Music & Dementia

By Our Family Home Care

Music and emotion are linked in a powerful way. People respond to music from a very early age, before words and language are developed, and this continues even towards the end of our lives, when verbal abilities may be lost.

Research suggests that listening to or singing songs can provide emotional and behavioral benefits for people with Alzheimer's disease and other types of dementia. Musical memories are often preserved in Alzheimer's disease because key brain areas linked to musical memory are relatively undamaged by the disease.

For example, music can:

  • Relieve stress
  • Reduce anxiety and depression
  • Reduce agitation

Music can also benefit caregivers by reducing anxiety and distress, lightening the mood, and providing a way to connect with loved ones who have Alzheimer's disease — especially those who have difficulty communicating.

What are the benefits?

  • Music can be a useful way to change somebody’s mood, especially during personal care. For instance, if a person diagnosed with dementia resists your efforts to help them get dressed, playing soothing music or a favourite song can help lessen any distress.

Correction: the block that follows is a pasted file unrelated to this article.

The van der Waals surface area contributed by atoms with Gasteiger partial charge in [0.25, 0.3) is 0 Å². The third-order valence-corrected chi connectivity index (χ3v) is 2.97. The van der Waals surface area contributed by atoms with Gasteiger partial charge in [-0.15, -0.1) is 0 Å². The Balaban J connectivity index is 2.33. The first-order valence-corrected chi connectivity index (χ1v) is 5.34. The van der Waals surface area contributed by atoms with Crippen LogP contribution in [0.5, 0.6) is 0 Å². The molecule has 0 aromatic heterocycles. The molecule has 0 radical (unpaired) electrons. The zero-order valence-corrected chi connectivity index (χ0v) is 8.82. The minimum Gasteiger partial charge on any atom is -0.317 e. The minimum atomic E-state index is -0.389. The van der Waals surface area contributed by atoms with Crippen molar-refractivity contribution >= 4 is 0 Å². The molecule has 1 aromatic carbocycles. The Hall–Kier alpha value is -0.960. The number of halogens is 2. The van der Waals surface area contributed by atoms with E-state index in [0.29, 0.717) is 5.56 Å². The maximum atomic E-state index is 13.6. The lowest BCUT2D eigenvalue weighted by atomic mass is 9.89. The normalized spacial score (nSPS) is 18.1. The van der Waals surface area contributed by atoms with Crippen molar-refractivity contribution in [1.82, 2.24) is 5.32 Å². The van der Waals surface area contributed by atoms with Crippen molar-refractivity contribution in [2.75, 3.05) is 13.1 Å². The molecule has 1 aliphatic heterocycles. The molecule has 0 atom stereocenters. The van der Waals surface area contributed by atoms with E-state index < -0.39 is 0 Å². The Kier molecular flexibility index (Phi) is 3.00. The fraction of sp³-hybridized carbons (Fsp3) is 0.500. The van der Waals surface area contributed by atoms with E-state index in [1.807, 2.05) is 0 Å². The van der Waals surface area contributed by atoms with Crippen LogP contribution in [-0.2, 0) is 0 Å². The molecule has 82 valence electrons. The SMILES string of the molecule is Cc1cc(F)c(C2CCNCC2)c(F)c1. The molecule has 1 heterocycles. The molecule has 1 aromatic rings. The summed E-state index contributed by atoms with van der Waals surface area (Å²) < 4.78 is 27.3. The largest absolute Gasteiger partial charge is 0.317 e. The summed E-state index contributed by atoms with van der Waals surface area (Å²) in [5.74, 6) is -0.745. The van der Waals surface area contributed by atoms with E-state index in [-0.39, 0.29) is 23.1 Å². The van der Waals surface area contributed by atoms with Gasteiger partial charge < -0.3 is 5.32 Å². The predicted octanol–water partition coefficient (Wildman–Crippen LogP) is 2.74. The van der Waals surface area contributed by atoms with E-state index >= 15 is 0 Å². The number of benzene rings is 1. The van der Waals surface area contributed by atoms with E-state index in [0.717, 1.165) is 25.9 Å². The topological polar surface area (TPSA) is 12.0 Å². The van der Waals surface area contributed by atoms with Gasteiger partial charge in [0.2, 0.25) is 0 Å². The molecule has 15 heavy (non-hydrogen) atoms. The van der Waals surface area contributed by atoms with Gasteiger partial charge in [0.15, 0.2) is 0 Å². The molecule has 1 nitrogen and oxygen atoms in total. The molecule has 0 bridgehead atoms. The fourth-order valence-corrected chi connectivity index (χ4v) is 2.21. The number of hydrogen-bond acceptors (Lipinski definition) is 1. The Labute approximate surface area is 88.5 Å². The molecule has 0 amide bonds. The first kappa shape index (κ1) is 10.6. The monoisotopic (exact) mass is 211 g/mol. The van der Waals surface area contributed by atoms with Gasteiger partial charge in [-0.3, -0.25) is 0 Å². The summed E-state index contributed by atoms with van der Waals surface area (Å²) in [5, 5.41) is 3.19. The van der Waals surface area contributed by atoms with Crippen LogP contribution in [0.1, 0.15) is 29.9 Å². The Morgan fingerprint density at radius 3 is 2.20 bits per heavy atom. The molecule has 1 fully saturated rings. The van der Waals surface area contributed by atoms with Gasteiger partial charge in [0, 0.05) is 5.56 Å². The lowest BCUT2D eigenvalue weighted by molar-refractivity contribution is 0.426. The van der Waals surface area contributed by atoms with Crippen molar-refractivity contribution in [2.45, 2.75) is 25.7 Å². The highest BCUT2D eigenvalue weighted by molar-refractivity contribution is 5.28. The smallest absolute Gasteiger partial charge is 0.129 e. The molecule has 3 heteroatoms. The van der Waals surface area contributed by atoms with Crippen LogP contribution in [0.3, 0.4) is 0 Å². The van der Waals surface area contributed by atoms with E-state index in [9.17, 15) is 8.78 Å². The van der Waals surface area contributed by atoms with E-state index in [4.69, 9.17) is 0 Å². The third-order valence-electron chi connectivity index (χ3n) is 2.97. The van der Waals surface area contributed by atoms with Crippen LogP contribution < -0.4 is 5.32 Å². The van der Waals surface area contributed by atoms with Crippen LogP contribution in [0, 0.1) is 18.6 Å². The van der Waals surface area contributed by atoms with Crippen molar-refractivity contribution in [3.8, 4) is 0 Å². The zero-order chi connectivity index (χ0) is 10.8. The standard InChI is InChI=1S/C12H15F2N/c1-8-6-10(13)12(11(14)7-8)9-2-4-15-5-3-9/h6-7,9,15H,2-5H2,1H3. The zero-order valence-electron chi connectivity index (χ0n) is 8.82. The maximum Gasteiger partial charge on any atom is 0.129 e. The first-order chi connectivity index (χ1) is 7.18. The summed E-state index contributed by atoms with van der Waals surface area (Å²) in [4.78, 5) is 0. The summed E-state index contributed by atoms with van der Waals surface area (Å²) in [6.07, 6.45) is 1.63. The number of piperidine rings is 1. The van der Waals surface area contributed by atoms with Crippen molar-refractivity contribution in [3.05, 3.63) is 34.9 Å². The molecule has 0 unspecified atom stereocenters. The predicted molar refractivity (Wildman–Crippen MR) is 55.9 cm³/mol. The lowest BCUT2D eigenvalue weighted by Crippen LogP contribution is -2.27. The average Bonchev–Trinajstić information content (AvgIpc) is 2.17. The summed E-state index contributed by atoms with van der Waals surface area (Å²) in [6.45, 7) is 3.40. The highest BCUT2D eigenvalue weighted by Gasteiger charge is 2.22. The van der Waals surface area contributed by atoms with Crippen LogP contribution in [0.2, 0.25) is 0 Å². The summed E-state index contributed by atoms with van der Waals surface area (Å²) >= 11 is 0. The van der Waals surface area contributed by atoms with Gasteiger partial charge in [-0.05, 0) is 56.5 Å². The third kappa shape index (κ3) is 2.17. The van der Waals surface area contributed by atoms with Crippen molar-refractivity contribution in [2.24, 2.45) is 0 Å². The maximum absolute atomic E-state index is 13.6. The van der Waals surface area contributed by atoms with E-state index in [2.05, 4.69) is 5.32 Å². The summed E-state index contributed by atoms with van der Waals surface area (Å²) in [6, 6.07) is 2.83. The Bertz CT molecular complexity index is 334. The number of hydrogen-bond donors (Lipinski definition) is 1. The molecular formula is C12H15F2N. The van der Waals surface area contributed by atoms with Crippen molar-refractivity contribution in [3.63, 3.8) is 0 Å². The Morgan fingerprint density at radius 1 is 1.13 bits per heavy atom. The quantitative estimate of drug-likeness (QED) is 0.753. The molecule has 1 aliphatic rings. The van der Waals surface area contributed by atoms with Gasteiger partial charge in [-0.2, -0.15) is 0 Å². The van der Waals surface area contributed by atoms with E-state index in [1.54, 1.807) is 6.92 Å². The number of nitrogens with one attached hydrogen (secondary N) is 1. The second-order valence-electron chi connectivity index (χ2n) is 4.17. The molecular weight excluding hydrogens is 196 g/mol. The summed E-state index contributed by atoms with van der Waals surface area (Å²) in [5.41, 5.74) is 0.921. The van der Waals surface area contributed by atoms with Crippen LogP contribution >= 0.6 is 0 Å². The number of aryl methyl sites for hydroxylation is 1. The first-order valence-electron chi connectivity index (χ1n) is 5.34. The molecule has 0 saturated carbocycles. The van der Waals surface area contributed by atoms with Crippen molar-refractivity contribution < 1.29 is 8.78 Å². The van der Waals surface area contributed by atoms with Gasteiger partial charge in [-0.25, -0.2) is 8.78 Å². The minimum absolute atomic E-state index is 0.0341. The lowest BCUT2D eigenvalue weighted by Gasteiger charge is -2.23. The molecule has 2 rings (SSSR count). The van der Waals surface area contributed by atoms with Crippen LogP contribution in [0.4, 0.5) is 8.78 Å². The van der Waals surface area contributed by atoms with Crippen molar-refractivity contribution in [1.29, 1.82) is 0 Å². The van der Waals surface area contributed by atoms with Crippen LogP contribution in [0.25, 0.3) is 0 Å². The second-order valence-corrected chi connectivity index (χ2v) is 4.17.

• Music helps people with dementia express feelings and ideas.
  • Music can help the person connect with others around them.
  • It can encourage social interaction and promotes activity in groups.
  • It can reduce social isolation.
  • It can facilitate physical exercise and dance or movement.

Music can make you remember great memories you've had and feelings you have connected to certain songs but it can also have a negative effect on your loved one.

Things to be aware of:

  • Start with gentle, quiet music. But make the music a focal point, so consider putting a record, tape or CD on in front of the person and adjusting the volume as applicable.
  • Music can awaken negative emotions as well as positive ones, so watch the person closely for any signs of discomfort and turn the music off if you think it is causing undue distress. Expressing sadness may be a normal reaction to a strong memory or association to the music and just sitting with the person during this time may be the best response.

If this is something you would like to look more into then we would encourage you to visit some of the websites that helped us with this Ourticle.

Nordoff Robbins is the largest independent music therapy charity in the UK. We can help people with dementia to live well through the specialist use of music.

Dementia UK is a specialist dementia nurse charity.

Mayo Clininc is a nonprofit organization committed to clinical practice, education and research, providing expert, whole-person care to everyone who needs healing.


All information provided within the ourticle is correct at time of publishing, all answers and suggestions provided by the guest are all thier personal views.